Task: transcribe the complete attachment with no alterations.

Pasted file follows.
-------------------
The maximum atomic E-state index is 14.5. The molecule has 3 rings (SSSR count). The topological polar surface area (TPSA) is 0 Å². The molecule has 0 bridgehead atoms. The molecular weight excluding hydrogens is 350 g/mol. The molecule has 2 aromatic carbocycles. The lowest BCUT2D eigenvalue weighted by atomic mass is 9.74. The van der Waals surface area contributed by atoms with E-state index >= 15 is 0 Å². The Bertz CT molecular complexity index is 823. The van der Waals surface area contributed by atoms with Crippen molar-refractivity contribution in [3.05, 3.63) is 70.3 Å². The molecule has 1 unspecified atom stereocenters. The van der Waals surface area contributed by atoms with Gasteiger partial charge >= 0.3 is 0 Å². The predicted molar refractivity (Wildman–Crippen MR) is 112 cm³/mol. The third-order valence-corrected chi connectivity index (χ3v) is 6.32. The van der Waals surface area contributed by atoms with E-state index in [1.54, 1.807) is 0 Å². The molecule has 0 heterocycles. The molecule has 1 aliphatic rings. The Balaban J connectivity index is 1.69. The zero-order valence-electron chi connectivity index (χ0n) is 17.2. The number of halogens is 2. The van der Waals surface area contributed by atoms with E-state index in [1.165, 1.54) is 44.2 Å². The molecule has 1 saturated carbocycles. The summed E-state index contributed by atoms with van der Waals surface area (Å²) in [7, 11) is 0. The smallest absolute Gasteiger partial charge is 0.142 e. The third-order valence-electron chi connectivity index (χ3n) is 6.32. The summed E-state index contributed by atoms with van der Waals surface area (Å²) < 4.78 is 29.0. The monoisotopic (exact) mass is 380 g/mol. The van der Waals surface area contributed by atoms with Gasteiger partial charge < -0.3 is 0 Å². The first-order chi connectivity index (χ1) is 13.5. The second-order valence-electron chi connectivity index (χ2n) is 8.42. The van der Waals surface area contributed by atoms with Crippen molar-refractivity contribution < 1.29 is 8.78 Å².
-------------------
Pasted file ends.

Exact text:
The maximum atomic E-state index is 14.5. The molecule has 3 rings (SSSR count). The topological polar surface area (TPSA) is 0 Å². The molecule has 0 bridgehead atoms. The molecular weight excluding hydrogens is 350 g/mol. The molecule has 2 aromatic carbocycles. The lowest BCUT2D eigenvalue weighted by atomic mass is 9.74. The van der Waals surface area contributed by atoms with E-state index >= 15 is 0 Å². The Bertz CT molecular complexity index is 823. The van der Waals surface area contributed by atoms with Crippen molar-refractivity contribution in [3.05, 3.63) is 70.3 Å². The molecule has 1 unspecified atom stereocenters. The van der Waals surface area contributed by atoms with Gasteiger partial charge >= 0.3 is 0 Å². The predicted molar refractivity (Wildman–Crippen MR) is 112 cm³/mol. The third-order valence-corrected chi connectivity index (χ3v) is 6.32. The van der Waals surface area contributed by atoms with E-state index in [1.54, 1.807) is 0 Å². The molecule has 0 heterocycles. The molecule has 1 aliphatic rings. The Balaban J connectivity index is 1.69. The zero-order valence-electron chi connectivity index (χ0n) is 17.2. The number of halogens is 2. The van der Waals surface area contributed by atoms with E-state index in [1.165, 1.54) is 44.2 Å². The molecule has 1 saturated carbocycles. The summed E-state index contributed by atoms with van der Waals surface area (Å²) in [7, 11) is 0. The smallest absolute Gasteiger partial charge is 0.142 e. The third-order valence-electron chi connectivity index (χ3n) is 6.32. The summed E-state index contributed by atoms with van der Waals surface area (Å²) < 4.78 is 29.0. The monoisotopic (exact) mass is 380 g/mol. The van der Waals surface area contributed by atoms with Gasteiger partial charge < -0.3 is 0 Å². The first-order chi connectivity index (χ1) is 13.5. The second-order valence-electron chi connectivity index (χ2n) is 8.42. The van der Waals surface area contributed by atoms with Crippen molar-refractivity contribution < 1.29 is 8.78 Å².